For those not familiar with the term, the Lake Wobegon effect is the case when all or nearly all of a group claim to be above average, and comes from the finctional town where "all the women are strong, all the men are good looking, and all the children are above average."
Interestingly enough, as Wikipedia states, this effect of the majority of the group thinking that they are performing above-average "has been observed among drivers, CEOs, hedge fund managers, presidents, coaches, radio show hosts, late night comedians, stock market analysts, college students, parents, and state education officials, among others."
So, a natural question was whether this effect also appears in an online labor setting. We took some data from an online certification company, similar to Smarterer, where people take tests to show how well they know a particular skill (e.g., Excel, Audio Editing, etc.) The tests are not pass/fail but more like a GRE/SAT score: there is no "passing" score, only a percentile indicator that shows what percentage of other participants have a lower score.
Interestingly enough, we noticed a Lake Wobegon effect there as well: Most of the workers that displayed the badge of achievement, have scores above average, giving yet another point for the Lake Wobegon effect.
Of course, this does not mean that all users that took the test performed above average. Test takers have the choice to make their final score public to the world, or keep it private. Given that the user's profile is also used in a site where employers look for potential hires, there is some form of strategic choice in whether the test score is visible or not. Having a low score is often worse than having no score at all.
So, we wanted to see what scores make users comfortable with their performance, and incentivizes them to display their badge of achievement. Marios analyzed the data, and compared the distribution of scores for workers that decided to keep their score private, compared to the workers that made their performance public. Here is the outcome:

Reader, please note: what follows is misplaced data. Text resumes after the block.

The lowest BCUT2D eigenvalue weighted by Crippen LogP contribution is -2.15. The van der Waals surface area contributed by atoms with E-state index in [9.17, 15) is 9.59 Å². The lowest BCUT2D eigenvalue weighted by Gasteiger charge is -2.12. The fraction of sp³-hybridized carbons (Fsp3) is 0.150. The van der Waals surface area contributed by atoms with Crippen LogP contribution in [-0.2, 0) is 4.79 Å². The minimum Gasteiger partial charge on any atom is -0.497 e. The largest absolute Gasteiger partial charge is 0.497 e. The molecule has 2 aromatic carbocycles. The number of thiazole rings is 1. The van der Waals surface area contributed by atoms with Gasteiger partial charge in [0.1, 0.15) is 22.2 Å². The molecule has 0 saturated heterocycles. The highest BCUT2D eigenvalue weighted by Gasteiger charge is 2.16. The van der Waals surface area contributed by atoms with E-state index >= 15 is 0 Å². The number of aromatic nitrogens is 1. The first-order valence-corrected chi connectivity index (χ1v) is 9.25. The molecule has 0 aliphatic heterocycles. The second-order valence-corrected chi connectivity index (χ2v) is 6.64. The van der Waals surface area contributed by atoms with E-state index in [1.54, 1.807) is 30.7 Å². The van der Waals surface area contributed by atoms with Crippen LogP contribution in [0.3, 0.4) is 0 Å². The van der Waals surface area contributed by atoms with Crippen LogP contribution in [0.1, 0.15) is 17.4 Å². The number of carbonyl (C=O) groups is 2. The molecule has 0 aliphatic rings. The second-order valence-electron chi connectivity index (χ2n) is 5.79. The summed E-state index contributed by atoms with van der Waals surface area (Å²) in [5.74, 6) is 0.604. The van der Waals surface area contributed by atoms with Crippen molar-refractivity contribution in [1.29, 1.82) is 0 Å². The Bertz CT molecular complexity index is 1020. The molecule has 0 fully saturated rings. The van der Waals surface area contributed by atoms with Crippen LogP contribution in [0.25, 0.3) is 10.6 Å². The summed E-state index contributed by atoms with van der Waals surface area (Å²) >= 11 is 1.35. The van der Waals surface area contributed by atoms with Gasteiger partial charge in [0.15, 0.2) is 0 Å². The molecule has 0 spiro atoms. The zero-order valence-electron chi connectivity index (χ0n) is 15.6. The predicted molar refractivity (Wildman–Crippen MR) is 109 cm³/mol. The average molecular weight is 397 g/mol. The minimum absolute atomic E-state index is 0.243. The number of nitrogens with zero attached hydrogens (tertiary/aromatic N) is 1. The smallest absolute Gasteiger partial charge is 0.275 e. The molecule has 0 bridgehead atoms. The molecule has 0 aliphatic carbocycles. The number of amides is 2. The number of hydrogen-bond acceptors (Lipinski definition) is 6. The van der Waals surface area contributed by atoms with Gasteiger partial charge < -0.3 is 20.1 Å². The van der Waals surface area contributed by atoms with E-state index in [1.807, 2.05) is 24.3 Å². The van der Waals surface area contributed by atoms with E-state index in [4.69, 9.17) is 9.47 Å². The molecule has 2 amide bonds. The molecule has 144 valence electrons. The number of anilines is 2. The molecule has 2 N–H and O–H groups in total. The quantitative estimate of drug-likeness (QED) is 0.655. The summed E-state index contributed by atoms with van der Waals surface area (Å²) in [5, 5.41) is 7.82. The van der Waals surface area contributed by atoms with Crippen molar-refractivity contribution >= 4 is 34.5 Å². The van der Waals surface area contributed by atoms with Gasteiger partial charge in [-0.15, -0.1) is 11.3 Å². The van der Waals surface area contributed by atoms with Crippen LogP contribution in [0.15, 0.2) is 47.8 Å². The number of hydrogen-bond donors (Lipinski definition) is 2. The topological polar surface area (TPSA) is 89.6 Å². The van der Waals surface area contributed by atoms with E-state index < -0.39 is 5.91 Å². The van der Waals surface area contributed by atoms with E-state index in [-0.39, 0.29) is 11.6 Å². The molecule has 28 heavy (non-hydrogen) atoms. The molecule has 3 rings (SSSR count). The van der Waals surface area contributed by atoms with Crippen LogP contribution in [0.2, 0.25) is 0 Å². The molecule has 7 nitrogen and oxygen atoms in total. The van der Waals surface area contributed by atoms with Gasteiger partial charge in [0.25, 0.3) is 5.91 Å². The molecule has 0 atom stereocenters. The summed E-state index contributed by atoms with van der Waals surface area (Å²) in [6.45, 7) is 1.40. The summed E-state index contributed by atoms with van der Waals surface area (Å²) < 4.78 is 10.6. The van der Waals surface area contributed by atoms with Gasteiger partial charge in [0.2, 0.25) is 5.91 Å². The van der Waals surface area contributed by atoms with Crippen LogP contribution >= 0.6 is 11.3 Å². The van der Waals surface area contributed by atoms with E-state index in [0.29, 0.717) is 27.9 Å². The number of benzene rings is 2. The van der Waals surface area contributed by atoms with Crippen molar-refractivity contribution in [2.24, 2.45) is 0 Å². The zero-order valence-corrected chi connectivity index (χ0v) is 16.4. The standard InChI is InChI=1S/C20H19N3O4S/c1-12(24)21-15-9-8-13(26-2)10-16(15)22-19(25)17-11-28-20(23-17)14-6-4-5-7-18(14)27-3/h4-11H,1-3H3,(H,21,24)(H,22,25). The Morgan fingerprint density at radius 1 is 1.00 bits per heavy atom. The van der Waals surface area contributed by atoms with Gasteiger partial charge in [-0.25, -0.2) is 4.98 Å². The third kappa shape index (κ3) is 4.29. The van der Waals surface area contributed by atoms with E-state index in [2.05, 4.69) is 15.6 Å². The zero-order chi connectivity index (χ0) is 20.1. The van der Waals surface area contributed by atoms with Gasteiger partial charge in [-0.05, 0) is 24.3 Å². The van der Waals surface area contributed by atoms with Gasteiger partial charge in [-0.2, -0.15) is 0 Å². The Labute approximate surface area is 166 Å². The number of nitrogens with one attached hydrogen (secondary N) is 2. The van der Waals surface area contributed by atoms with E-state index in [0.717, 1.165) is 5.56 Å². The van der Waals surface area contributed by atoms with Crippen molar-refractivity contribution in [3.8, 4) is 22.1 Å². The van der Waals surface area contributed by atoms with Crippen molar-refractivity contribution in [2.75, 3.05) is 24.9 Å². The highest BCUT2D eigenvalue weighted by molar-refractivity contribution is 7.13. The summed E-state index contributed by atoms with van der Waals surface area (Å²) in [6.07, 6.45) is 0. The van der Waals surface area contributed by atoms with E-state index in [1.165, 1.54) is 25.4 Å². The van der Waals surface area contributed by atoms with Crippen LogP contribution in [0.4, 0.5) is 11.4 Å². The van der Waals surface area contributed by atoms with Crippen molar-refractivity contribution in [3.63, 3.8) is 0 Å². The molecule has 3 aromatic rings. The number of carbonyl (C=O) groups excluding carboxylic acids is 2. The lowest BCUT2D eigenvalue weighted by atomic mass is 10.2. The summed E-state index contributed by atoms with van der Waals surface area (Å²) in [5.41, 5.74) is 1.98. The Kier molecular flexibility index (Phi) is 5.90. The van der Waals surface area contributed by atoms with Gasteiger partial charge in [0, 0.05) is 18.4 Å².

It becomes clear that scores below 50% are not posted often, while scores that exceed 60% have significantly higher odds of being posted online for the world to see. This becomes more clear if we take the log-odds of a worker deciding to make the score public, given the achieved percentile:
So, in the world of online labor if you ever hire someone who chose to display a certification, you know that there are good chances that you picked a worker that is better than average, at least in the test. (We have some other results on the predictive power of tests in terms of work performance, but this is a topic that cannot fit into the margins of this blog post :-)
Needless to say, this effect illustrates a direction that will take crowdsourcing, and labor markets in general, out of the race-to-the-bottom, market-for-lemons-style, pricing, where only price can separate the various workers. As education history serves in an offline setting as signaling for the potential quality of the employee, we are going to see more and more globally recognized certifications replacing educational history for many online workers.